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Weston Woods
For 50 years Weston Woods Studios has been the principal innovator in the translation of picture books into the audiovisual media. Our adaptations are faithful reflections of classic children's picture books designed to motivate beginning, struggling, reluctant and limited English language proficient readers to WANT to read.

Leo the Late Bloomer Discussion Guide

In Leo the Late Bloomer, Leo is behind his friends in reading, writing, drawing, eating neatly and speaking. When Leo's father becomes concerned, Leo's mother explains that Leo is simply a late bloomer. Later, in his own good time, Leo "blooms" pleasing his patient parents and of course, himself.


  • Children will investigate family relationships.
  • Children will leam about growing up.
  • Children will explore the importance of self-esteem.

Before Reading Activities

Share the book with chil­dren. Then ask:

  • How do you think Leo felt about not being able to do the things his friends could do?
  • How do you think Leo's parents felt at the beginning of the story?
  • What helped Leo leam to draw and write and speak?
  • How do you think Leo and his family felt at the end of the story?

Encourage children to talk about some new skills they are working to master. Ask them to describe how they will go about learning these skills to help them appreciate the complexities involved. Have children describe how they feel when they accomplish their goals.

After Reading Activities

Help children recognize the many skills and abili­ties they have already mastered. Include their abil­ity to communicate, their physical abilities, their ability to demonstrate a wide range of emotions, etc. Then make a list of the skills and abilities the children are most proud of. Have children draw pictures to accompany their list of accomplish­ments. Display the lists and drawings in a promi­nent place in the classroom under the heading, "We're Proud Of Ourselves!"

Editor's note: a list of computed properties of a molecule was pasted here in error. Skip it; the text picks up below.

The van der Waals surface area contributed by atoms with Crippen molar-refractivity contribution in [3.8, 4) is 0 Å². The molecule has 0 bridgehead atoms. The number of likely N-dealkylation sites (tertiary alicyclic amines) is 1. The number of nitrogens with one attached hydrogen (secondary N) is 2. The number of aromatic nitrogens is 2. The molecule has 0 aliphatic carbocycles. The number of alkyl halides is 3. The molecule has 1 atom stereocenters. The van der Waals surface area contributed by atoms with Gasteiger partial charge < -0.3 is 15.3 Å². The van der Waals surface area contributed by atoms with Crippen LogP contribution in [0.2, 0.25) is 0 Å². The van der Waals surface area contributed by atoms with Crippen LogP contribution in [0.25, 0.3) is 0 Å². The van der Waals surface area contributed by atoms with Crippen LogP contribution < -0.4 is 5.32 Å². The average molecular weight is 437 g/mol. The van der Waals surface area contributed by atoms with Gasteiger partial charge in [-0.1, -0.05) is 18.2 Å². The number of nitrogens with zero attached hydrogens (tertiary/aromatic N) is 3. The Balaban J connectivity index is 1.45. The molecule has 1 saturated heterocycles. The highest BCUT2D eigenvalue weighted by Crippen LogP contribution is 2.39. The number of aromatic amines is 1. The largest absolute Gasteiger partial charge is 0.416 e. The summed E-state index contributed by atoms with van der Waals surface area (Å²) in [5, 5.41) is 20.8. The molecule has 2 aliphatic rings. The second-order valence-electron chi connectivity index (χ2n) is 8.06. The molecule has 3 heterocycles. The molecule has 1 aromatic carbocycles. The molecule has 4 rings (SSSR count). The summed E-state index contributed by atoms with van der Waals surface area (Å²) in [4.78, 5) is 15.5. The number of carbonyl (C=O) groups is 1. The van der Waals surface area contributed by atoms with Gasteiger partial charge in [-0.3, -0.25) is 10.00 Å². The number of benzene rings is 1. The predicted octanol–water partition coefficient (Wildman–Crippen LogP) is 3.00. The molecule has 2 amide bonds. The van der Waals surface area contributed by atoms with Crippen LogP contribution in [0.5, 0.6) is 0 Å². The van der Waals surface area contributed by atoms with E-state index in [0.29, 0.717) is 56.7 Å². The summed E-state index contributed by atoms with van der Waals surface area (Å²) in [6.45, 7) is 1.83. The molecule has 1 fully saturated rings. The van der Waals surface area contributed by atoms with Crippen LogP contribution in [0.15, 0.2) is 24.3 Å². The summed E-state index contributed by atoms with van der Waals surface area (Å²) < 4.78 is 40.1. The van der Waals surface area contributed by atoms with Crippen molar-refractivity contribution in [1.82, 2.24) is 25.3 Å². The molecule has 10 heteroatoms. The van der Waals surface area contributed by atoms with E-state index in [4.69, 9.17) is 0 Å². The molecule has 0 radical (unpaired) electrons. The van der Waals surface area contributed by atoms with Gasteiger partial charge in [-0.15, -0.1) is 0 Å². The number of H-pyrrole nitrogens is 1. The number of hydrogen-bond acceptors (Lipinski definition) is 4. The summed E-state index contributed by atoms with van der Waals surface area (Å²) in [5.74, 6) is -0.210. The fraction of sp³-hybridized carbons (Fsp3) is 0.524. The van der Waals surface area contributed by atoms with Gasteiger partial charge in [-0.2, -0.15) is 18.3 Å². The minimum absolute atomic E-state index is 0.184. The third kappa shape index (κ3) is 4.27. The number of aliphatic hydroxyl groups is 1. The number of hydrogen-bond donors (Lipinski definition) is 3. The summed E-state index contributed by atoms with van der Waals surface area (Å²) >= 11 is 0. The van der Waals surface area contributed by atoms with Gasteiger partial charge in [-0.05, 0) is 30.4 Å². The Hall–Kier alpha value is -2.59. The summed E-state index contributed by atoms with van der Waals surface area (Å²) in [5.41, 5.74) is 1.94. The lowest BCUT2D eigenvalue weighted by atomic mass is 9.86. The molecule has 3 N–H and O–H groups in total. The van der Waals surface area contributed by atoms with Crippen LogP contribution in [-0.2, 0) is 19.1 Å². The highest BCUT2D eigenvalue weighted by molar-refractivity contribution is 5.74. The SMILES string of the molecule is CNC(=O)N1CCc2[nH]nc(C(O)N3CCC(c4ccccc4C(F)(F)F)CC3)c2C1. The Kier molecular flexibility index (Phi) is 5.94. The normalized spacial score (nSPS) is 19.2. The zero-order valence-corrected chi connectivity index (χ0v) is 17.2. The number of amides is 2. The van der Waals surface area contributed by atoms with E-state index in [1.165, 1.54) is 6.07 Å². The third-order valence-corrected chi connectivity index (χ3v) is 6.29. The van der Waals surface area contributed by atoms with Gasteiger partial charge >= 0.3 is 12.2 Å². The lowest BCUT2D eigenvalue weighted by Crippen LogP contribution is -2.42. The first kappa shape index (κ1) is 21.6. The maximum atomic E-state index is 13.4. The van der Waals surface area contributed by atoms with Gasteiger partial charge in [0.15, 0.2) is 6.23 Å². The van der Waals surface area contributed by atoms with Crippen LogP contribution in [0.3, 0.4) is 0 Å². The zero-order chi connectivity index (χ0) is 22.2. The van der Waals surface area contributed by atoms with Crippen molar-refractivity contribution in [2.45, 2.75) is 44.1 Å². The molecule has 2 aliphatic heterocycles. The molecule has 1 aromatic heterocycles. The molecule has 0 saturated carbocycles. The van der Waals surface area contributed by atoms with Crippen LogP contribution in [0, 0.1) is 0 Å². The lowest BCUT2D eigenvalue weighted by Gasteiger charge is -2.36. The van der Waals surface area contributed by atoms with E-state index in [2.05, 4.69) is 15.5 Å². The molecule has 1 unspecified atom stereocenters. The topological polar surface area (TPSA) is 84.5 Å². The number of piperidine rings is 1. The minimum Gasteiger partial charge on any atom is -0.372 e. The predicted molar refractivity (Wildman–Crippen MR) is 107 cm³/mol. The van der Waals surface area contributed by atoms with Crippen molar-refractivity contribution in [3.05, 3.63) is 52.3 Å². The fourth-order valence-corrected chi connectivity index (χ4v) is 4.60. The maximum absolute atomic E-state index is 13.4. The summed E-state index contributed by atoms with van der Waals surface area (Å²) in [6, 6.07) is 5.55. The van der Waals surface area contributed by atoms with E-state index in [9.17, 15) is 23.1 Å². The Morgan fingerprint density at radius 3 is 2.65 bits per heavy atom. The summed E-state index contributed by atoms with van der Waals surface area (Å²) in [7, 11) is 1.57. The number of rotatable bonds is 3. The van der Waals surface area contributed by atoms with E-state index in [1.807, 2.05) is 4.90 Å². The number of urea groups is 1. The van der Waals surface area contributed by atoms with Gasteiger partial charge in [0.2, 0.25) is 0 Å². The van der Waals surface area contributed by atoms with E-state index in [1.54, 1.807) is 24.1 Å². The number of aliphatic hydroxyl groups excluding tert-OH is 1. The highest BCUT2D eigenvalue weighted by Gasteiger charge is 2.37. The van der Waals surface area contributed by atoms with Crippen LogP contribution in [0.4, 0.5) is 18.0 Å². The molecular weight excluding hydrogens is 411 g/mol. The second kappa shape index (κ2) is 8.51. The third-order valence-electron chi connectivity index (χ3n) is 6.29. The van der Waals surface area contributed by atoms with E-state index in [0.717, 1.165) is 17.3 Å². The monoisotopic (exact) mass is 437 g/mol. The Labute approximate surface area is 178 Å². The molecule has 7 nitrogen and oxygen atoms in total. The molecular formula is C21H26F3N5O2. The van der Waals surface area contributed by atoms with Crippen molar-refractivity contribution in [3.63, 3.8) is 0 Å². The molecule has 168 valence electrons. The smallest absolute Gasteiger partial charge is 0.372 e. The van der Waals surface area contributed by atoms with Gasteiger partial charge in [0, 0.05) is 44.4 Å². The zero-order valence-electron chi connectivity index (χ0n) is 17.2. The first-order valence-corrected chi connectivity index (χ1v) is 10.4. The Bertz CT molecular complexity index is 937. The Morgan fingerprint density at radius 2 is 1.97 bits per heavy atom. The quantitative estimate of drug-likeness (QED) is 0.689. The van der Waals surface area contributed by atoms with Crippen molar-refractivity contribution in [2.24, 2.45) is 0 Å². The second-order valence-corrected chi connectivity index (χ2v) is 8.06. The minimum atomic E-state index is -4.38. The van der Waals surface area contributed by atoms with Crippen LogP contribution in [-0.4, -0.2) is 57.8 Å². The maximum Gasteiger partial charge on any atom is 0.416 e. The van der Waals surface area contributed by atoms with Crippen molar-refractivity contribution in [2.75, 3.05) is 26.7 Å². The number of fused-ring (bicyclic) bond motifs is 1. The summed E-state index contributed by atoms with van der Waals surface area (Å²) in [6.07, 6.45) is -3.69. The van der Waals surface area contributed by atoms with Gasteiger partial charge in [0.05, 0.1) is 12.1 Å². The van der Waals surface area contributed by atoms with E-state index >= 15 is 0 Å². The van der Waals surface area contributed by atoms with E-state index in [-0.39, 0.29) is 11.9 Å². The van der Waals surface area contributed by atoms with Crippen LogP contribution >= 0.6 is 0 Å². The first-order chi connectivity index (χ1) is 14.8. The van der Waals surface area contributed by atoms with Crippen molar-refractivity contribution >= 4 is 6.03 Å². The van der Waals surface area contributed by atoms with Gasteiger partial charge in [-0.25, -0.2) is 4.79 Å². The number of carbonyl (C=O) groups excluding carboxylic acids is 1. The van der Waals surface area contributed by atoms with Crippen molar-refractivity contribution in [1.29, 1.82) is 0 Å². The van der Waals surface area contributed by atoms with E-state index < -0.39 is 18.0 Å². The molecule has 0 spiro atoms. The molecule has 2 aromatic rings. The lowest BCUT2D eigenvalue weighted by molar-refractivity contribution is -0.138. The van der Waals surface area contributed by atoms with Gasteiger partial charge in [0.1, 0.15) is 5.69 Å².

Encourage children to describe their family mem­bers. Ask:

  • What kinds of things would you like your par­ents and siblings to say when you leam something new?
  • How would you like to celebrate a new skill or ability?
  • What can you do to show a younger sibling how proud you are of him or her?
  • What things do your family members do that you are most proud of?

Later, have children dictate stories about their families, focusing on the special talents and abili­ties of each family member.

Plant an indoor garden to help children understand the value of patience. You can use bean seeds or other fast growing plants so that children can see results soon. From time to time discuss the impor­tance, and necessity of being patient. Each day, as children work on paintings, write stories and leam to sing songs, point out that patience is an impor­tant part of each of these activities. When the plants finally bloom, reward the children with a classroom party to celebrate the patience they demonstrated waiting for their plants to grow.

Other videos and films about self-esteem available from Weston Woods include:

Leo the Late Bloomer, by Robert Kraus, ill. by Jose Aruego

The Caterpillar and the Polliwog, by Jack Kent

The Most Wonderful Egg in the World, by Helrne Heine

Peter's Chair, by Ezra Jack Keats

The Ugly Duckling, by Hans Christian Andersen and illustrated by Svend Otto S.

Whistle for Willie, by Ezra Jack Keats

The Wizard, by Jack Kent

Other videos and films about self-esteem available from Weston Woods include:

TO ORDER: For Public Library sales call 800-243-5020 / For School Library sales call 800-621-1115.

This guide may be photocopied for free distribution without restriction.

Copyright 2008 Weston Woods.

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